Building An Empire of Ink, Part 3: 4 Ways a Tattoo Business Is Different From Other Small Businesses
So, you’re interested in starting a business, and you’ve been looking at tattoo shops. Will this make a great small business? Absolutely!
However, it’s important to go into this venture with eyes wide open. Tattoo shops make great small businesses, but they are also very different from the small businesses you may have seen your friends start.
Don’t worry, though: we put together a comprehensive guide to how tattoo shops are unlike any other small businesses!
High Equipment Cost
Every great tattoo has a bit of pain behind it. So, in the spirit of working through the pain, we figured we’d rip the band-aid off right away: this is going to be expensive.
Many small businesses owners can cut costs by starting a business at home. Tattoo shop on the other hand need a sterile and regulated place to work from, you’re going to end up buying an average of $25,000 in equipment for a fully outfitted shop.
And before you ask, you can’t really cut corners with this stuff.
“Your success is your reputation, and low-quality equipment leads to low-quality work. “
The Marketing Is Different
Unlike other small businesses, tattoo shops market their business very differently. This is mostly because of the complicated feelings America has about tattoos.
On one hand, tattoos are becoming more and more popular, especially with Millennials. That’s why tattoo shops are so attractive to people who are starting a business. With the popularity of “tattoo TV” leading the trend, tattoos are even becoming more acceptable in the workplace.
However, tattoos still seem like a cultural taboo to many people in many places. Your marketing should lean into this, emphasizing tattoos as a way to rebel and assert someone’s independence from others.
Additionally, social media marketing is an absolute must for tattoo shops. If you’re not rocking Instagram and Pinterest as a tattoo artist, you’re missing out on a lot of potential traffic!
The Atmosphere Is Different
This next point is an offshoot of the previous one: customers have a certain set of expectations when it comes to tattoo shops and their atmosphere.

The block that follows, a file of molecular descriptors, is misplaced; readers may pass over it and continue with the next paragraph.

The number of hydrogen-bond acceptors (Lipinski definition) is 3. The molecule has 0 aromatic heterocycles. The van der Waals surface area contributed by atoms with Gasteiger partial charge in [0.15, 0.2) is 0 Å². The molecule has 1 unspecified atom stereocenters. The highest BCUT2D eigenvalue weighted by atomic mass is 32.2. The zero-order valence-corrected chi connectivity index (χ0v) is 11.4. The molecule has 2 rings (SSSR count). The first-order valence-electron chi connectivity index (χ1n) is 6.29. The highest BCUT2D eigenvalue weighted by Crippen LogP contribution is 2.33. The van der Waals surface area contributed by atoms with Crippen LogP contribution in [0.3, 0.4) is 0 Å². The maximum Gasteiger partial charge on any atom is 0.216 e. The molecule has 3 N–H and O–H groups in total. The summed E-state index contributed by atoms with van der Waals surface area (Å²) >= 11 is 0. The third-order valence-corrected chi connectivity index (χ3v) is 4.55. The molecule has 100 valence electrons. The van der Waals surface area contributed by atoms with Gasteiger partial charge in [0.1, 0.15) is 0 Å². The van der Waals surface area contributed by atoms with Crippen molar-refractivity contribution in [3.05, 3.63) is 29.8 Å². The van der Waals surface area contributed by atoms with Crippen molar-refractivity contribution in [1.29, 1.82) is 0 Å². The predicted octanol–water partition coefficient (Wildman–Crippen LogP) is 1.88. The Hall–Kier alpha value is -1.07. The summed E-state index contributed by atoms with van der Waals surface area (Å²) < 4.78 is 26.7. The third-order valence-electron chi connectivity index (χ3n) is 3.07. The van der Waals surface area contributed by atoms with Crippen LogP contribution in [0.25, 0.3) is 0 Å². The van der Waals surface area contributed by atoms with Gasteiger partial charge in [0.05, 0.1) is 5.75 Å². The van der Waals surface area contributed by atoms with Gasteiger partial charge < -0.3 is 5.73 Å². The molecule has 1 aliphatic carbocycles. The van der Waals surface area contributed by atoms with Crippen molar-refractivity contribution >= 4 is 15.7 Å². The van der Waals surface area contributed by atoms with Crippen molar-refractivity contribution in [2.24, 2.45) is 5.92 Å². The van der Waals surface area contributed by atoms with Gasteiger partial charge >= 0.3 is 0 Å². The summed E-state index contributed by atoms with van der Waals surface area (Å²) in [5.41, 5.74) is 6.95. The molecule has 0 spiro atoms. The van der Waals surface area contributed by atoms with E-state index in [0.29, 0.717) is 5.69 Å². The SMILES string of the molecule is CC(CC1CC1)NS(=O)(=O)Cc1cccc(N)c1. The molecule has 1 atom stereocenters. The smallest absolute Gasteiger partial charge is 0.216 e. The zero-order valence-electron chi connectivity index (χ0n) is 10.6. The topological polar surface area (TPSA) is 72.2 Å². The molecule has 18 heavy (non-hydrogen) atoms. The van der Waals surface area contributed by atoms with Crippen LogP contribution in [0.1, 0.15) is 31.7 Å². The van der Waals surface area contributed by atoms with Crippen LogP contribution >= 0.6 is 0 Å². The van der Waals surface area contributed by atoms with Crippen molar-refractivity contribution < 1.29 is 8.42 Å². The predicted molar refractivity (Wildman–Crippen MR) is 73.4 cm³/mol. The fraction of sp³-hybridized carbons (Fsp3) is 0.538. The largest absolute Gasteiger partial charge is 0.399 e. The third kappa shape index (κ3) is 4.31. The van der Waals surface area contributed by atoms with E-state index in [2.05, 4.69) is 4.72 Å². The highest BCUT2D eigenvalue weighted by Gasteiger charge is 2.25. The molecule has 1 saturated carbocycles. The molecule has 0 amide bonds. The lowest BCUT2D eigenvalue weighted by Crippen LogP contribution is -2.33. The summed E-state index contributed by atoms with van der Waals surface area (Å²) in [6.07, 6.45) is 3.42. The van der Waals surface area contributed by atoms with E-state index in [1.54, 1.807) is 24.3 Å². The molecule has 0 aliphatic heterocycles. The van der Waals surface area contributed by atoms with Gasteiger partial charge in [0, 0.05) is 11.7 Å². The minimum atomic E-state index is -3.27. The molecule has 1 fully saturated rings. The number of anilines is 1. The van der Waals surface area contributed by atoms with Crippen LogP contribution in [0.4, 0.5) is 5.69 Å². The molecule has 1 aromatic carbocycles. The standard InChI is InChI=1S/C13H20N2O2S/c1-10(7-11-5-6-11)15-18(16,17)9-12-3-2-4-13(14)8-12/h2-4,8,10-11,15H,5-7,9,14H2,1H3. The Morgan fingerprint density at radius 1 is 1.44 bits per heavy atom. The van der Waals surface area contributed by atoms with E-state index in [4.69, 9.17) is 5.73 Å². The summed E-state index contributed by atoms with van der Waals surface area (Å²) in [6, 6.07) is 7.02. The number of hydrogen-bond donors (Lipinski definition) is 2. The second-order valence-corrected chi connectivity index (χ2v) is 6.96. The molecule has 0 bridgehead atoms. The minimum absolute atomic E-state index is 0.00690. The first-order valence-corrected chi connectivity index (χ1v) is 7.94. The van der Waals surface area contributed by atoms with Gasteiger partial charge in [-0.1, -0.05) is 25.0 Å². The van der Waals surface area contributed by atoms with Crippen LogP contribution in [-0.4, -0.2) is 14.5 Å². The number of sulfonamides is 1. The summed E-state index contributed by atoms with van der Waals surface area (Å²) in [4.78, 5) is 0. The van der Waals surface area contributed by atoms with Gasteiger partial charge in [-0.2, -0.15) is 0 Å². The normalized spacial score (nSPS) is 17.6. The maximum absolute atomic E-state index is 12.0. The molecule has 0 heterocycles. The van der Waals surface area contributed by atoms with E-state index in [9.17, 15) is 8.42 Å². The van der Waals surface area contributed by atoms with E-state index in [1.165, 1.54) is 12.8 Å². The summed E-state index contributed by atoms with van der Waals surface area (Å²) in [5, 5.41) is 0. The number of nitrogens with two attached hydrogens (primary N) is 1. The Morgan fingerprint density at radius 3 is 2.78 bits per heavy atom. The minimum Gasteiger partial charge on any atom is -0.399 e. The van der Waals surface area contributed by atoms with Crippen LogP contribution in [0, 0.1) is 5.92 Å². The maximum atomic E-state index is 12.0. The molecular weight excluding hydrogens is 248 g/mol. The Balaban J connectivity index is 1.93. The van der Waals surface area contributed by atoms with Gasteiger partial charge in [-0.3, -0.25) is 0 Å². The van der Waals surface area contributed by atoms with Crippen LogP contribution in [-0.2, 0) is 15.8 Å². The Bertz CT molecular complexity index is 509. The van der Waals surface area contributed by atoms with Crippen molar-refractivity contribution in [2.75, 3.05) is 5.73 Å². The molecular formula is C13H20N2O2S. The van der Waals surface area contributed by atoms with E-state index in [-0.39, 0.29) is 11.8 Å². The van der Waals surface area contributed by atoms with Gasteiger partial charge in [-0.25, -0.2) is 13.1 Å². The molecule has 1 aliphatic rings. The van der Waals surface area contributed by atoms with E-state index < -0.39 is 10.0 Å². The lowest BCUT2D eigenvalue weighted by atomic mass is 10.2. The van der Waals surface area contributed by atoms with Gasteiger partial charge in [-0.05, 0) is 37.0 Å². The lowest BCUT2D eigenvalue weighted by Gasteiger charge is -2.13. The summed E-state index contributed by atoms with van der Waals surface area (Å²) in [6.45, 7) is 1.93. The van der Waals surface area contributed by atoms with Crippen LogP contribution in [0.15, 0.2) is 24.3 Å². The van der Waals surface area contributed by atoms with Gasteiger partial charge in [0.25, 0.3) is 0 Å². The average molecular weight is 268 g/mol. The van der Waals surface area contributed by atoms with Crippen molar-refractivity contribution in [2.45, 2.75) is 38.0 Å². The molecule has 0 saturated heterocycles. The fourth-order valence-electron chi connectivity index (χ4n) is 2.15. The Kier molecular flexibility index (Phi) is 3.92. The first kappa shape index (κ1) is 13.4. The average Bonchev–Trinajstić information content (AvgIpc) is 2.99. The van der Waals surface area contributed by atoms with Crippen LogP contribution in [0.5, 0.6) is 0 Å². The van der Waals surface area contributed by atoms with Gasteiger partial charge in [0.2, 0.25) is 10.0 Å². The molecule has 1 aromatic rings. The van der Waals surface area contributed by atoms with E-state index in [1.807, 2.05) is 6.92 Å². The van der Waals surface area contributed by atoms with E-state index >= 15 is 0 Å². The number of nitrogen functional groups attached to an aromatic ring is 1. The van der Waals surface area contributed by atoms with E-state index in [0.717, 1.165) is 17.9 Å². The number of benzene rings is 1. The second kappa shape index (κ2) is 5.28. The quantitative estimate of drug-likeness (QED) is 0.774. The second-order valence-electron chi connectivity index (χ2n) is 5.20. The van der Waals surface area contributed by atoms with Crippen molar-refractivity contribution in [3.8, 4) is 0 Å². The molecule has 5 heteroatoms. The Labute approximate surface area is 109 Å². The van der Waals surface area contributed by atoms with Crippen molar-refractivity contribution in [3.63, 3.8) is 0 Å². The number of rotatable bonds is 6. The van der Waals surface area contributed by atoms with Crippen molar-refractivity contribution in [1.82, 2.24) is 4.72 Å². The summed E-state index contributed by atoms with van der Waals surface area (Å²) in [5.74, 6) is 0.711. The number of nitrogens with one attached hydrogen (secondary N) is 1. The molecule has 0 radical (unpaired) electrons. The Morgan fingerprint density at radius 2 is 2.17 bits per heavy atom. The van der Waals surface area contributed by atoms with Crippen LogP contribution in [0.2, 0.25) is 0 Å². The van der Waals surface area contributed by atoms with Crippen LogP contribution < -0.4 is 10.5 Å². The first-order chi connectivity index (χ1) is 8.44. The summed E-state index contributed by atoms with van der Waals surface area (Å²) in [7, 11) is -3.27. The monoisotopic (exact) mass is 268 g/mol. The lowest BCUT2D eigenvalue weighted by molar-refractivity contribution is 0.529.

A more “traditional” small business is all about a minimal atmosphere. That means clear walls, vibrant colors, and bright lights. Fortunately, tattoo shops get to stand out from the crowd.
It’s fine to have walls covered with cool art, and it’s especially good to cover walls with your own designs and flash sheets. The atmosphere should have muted colors as well: think black furniture, dark blue walls, and so on. A good shop looks like the town’s coolest bar, minus the alcohol.
And while your actual work area needs good lighting, your shop lights shouldn’t be too bright. Dim lights make the atmosphere more mysterious—and when it comes to tattoos, that makes them more inviting!
We’ll end on a high note with one more way your tattoo shop is different from other small businesses: it’s very easy to expand.
Most small businesses focus on doing one thing very well. However, diversifying your business is the key to growing both customers and profits.
It’s very easy for tattoo shops to also start offering piercing services, for instance. Since customers will need special products to help clean and maintain tattoos and piercing, you should be selling those products as well. Some of the more common products we’re asked for are shirt, pins, and stickers. Anything that lets the customer “wear” more of your work without a permanent commitment, and at a lower price point that a full on tattoo.
Finally, tattoo shops can offer tattoo removal and repair services. It’s really that simple: add three times the service and watch your customers grow!
Now you know why tattoo shops are unlike any other small businesses. But do you know how else to succeed?
Stay tuned to Tattooing 101 for the latest tips on starting and marketing your shop!